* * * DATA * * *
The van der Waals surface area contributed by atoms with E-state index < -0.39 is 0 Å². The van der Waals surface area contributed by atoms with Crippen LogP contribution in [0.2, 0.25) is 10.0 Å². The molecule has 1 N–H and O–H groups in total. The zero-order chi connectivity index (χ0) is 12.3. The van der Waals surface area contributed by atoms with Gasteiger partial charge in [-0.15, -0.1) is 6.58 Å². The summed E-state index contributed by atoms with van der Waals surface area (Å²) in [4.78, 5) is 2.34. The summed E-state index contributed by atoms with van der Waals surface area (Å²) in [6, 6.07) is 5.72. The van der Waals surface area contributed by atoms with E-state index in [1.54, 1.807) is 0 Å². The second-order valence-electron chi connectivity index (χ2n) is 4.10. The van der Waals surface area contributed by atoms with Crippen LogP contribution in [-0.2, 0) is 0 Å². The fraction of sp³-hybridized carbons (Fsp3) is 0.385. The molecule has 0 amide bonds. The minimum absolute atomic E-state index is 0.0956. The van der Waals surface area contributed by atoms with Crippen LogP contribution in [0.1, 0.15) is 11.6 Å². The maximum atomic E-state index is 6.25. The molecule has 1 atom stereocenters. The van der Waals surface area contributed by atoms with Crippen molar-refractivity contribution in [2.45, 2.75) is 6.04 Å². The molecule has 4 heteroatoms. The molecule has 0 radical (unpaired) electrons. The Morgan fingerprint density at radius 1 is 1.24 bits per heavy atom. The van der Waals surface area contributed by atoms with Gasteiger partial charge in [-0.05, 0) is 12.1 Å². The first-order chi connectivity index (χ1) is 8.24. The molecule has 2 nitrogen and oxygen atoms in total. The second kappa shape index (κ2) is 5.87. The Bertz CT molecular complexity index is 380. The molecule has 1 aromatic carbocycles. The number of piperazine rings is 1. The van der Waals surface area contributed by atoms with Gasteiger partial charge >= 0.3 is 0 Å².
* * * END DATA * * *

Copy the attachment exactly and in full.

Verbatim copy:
The van der Waals surface area contributed by atoms with E-state index < -0.39 is 0 Å². The van der Waals surface area contributed by atoms with Crippen LogP contribution in [0.2, 0.25) is 10.0 Å². The molecule has 1 N–H and O–H groups in total. The zero-order chi connectivity index (χ0) is 12.3. The van der Waals surface area contributed by atoms with Gasteiger partial charge in [-0.15, -0.1) is 6.58 Å². The summed E-state index contributed by atoms with van der Waals surface area (Å²) in [4.78, 5) is 2.34. The summed E-state index contributed by atoms with van der Waals surface area (Å²) in [6, 6.07) is 5.72. The van der Waals surface area contributed by atoms with E-state index in [1.54, 1.807) is 0 Å². The second-order valence-electron chi connectivity index (χ2n) is 4.10. The van der Waals surface area contributed by atoms with Crippen LogP contribution in [-0.2, 0) is 0 Å². The fraction of sp³-hybridized carbons (Fsp3) is 0.385. The molecule has 0 amide bonds. The minimum absolute atomic E-state index is 0.0956. The van der Waals surface area contributed by atoms with Crippen LogP contribution in [0.1, 0.15) is 11.6 Å². The maximum atomic E-state index is 6.25. The molecule has 1 atom stereocenters. The van der Waals surface area contributed by atoms with Crippen molar-refractivity contribution in [2.45, 2.75) is 6.04 Å². The molecule has 4 heteroatoms. The molecule has 0 radical (unpaired) electrons. The Morgan fingerprint density at radius 1 is 1.24 bits per heavy atom. The van der Waals surface area contributed by atoms with Gasteiger partial charge in [-0.05, 0) is 12.1 Å². The first-order chi connectivity index (χ1) is 8.24. The molecule has 2 nitrogen and oxygen atoms in total. The second kappa shape index (κ2) is 5.87. The Bertz CT molecular complexity index is 380. The molecule has 1 aromatic carbocycles. The number of piperazine rings is 1. The van der Waals surface area contributed by atoms with Gasteiger partial charge >= 0.3 is 0 Å².